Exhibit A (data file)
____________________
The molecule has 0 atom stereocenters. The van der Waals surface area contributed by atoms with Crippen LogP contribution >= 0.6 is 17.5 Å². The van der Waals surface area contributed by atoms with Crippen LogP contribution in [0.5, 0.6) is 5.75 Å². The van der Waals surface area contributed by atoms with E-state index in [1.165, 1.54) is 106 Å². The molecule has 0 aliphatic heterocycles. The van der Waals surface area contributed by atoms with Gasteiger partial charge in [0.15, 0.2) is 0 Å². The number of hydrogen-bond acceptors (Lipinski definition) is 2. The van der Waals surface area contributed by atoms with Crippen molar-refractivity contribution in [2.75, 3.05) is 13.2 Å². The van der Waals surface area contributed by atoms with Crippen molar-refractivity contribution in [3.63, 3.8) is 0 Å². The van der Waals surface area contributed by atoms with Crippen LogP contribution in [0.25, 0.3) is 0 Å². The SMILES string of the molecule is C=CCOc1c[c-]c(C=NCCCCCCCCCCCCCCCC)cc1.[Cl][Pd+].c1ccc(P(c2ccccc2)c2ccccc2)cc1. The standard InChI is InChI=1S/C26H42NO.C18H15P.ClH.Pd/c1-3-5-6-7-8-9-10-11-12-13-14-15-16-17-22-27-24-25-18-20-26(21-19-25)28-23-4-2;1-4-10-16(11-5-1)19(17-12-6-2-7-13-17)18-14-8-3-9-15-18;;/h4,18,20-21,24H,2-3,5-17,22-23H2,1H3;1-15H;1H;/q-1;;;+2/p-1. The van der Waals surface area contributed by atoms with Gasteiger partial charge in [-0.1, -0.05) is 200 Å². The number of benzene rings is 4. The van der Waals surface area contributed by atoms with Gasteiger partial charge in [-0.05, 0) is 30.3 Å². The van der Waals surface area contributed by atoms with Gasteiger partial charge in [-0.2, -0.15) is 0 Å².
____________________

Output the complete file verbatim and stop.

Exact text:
The molecule has 0 atom stereocenters. The van der Waals surface area contributed by atoms with Crippen LogP contribution >= 0.6 is 17.5 Å². The van der Waals surface area contributed by atoms with Crippen LogP contribution in [0.5, 0.6) is 5.75 Å². The van der Waals surface area contributed by atoms with E-state index in [1.165, 1.54) is 106 Å². The molecule has 0 aliphatic heterocycles. The van der Waals surface area contributed by atoms with Gasteiger partial charge in [0.15, 0.2) is 0 Å². The number of hydrogen-bond acceptors (Lipinski definition) is 2. The van der Waals surface area contributed by atoms with Crippen molar-refractivity contribution in [2.75, 3.05) is 13.2 Å². The van der Waals surface area contributed by atoms with Crippen molar-refractivity contribution in [3.63, 3.8) is 0 Å². The van der Waals surface area contributed by atoms with Crippen LogP contribution in [0.25, 0.3) is 0 Å². The SMILES string of the molecule is C=CCOc1c[c-]c(C=NCCCCCCCCCCCCCCCC)cc1.[Cl][Pd+].c1ccc(P(c2ccccc2)c2ccccc2)cc1. The standard InChI is InChI=1S/C26H42NO.C18H15P.ClH.Pd/c1-3-5-6-7-8-9-10-11-12-13-14-15-16-17-22-27-24-25-18-20-26(21-19-25)28-23-4-2;1-4-10-16(11-5-1)19(17-12-6-2-7-13-17)18-14-8-3-9-15-18;;/h4,18,20-21,24H,2-3,5-17,22-23H2,1H3;1-15H;1H;/q-1;;;+2/p-1. The van der Waals surface area contributed by atoms with Gasteiger partial charge in [-0.1, -0.05) is 200 Å². The number of benzene rings is 4. The van der Waals surface area contributed by atoms with Gasteiger partial charge in [-0.05, 0) is 30.3 Å². The van der Waals surface area contributed by atoms with Gasteiger partial charge in [-0.2, -0.15) is 0 Å².